God blessed Georg and his family there. Locals remembered him as the richest farmer in the county. But in 1885 the two brothers and their families were converted to Adventism. Now that Georg had heard the truth, he could not rest. His friends in Argentina were on his mind. After earnest prayer the family decided to return to Argentina as lay evangelists.

Early in 1890 they settled near a river port, Diamante. Known as Jorge to Spanish-speaking locals, Georg spoke little Spanish and therefore chose to work among his fellow ethnic Germans. He found a particularly favorable response among a German community around the town of Crespo. Within two years Riffel had studied with 50 people and baptized them. He wrote to the General Conference with the good news—and received a rebuke! Only ordained ministers were to baptize. In that case, Riffel replied, church leaders in the U.S.A. should send an ordained minister, one who spoke German, as quickly as possible. Eventually, in 1894, Frank Westphal, a German-American minister from Wisconsin, arrived. He organized the first Seventh-day Adventist church in the territory of what is now the South American Division on September 9, 1894. But Westphal initially reaped where Riffel had sowed.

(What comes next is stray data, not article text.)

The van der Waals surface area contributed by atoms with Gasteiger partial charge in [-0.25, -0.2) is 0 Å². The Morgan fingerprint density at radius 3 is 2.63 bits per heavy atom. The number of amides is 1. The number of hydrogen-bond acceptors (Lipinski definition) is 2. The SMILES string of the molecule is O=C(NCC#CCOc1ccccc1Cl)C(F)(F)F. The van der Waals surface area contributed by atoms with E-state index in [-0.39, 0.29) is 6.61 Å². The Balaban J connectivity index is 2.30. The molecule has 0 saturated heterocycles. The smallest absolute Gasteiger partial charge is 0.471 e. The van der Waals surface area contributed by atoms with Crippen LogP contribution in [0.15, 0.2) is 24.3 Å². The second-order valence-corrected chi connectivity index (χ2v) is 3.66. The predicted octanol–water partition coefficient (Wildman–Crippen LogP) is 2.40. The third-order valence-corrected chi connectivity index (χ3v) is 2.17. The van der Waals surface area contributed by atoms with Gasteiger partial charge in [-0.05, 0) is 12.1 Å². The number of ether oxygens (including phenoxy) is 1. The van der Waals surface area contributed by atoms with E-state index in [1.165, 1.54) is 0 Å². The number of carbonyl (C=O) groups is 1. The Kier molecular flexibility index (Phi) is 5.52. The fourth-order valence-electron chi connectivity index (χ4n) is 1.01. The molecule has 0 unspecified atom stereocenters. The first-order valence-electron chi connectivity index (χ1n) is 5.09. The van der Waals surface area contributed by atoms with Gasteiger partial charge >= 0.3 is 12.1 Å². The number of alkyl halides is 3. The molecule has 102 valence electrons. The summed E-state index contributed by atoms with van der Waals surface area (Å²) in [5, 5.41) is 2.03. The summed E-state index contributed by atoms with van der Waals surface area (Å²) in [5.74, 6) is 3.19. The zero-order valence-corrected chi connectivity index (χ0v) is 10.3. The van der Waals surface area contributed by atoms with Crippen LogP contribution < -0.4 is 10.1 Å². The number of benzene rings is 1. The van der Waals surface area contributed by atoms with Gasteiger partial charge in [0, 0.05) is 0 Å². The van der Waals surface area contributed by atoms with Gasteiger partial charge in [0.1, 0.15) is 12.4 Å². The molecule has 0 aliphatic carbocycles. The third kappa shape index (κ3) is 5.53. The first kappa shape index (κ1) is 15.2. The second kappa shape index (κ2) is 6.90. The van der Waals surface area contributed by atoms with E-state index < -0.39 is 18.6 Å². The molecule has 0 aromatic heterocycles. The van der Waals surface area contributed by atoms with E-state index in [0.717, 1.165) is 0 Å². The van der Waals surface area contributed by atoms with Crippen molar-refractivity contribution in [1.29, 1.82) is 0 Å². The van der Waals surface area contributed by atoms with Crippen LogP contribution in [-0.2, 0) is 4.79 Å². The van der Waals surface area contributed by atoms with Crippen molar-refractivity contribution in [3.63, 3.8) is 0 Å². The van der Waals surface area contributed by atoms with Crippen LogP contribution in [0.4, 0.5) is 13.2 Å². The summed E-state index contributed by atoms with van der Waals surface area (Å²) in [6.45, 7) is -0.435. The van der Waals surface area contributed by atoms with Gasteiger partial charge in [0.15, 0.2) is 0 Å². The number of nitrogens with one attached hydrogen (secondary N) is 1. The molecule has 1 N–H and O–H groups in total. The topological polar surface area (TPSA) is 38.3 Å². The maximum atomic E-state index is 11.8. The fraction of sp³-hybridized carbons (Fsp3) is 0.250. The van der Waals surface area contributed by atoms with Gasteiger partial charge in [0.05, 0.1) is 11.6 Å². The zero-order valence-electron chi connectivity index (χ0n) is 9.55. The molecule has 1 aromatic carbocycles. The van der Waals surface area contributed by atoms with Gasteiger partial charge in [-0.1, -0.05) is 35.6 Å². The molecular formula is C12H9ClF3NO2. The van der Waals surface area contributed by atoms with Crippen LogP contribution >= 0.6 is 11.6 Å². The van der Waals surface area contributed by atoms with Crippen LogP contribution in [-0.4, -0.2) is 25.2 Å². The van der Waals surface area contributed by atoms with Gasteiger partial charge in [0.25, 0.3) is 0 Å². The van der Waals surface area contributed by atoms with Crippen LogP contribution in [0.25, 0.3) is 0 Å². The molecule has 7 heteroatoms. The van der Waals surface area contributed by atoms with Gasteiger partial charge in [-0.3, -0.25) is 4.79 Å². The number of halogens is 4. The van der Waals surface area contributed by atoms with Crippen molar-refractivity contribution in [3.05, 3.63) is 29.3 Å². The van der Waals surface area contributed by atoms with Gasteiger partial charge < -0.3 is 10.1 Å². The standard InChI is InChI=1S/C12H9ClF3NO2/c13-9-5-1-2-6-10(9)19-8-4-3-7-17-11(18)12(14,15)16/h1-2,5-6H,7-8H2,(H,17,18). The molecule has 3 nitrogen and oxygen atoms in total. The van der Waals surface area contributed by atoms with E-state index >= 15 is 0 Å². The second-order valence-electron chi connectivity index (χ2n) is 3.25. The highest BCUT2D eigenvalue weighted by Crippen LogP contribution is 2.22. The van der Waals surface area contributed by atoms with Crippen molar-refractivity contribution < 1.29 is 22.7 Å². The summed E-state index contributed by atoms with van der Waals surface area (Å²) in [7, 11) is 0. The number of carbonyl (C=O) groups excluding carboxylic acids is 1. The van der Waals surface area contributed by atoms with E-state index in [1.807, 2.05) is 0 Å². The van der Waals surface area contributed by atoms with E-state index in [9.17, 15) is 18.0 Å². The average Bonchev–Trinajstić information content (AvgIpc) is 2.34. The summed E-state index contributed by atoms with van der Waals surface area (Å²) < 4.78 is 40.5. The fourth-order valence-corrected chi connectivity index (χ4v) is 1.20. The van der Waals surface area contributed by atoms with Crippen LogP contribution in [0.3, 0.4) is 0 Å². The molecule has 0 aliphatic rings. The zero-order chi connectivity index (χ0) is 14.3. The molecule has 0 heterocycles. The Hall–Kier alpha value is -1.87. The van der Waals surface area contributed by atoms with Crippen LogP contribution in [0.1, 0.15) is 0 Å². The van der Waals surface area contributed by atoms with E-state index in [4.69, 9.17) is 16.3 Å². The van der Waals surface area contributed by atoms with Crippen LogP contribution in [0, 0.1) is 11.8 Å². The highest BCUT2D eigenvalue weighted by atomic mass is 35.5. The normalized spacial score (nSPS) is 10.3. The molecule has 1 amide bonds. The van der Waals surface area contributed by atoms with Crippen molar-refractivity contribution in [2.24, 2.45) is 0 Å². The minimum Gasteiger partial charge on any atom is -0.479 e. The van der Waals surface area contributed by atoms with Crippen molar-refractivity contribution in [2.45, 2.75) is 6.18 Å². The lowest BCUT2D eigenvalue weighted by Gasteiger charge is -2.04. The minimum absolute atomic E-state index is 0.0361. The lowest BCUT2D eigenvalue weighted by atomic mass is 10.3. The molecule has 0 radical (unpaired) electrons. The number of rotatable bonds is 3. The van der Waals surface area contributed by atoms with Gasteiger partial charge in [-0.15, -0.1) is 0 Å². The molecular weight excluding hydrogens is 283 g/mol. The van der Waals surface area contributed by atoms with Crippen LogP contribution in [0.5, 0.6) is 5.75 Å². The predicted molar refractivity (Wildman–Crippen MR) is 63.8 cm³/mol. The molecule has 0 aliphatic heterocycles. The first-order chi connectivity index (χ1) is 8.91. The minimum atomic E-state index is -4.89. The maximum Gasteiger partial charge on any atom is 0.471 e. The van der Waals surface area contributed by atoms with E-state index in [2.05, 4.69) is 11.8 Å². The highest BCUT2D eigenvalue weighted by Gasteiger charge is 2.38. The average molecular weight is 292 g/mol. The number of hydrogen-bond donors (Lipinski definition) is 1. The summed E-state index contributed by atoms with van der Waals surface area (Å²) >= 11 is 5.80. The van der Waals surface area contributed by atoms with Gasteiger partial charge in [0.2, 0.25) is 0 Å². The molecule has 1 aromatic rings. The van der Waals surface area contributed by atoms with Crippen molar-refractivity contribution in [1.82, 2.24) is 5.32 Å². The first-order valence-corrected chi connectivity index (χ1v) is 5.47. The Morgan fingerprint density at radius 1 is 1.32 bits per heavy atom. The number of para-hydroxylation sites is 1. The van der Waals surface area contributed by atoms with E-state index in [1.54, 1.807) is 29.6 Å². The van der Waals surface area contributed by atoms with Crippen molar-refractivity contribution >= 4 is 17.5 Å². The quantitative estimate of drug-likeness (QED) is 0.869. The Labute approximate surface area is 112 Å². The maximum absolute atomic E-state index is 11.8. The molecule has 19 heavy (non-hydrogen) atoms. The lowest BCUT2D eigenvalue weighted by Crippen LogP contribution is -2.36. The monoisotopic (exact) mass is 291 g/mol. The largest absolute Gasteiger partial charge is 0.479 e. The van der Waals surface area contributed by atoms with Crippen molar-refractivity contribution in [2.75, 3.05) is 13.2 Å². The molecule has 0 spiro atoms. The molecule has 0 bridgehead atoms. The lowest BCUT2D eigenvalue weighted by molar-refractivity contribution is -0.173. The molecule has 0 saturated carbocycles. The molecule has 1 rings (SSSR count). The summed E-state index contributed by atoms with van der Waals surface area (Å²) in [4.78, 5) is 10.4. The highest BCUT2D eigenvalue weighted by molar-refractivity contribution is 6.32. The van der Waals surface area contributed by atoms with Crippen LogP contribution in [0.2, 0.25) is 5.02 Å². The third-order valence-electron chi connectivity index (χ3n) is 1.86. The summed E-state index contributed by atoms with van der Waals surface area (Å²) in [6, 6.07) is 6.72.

Adventist colporteurs had already spread literature in Entre Ríos, and Riffel had mailed tracts to his friends. But while these prepared the ground, it is highly unlikely that the first local congregation of Seventh-day Adventists in South America would have emerged where and when it did, as early as it did, in Crespo; the development of the church across South America might have been much slower had it not been for the fact that Georg Riffel gave up a comfortable life in Kansas and traveled back to Argentina, driven by a desire that his friends should hear the good news of present truth and be with him in the kingdom.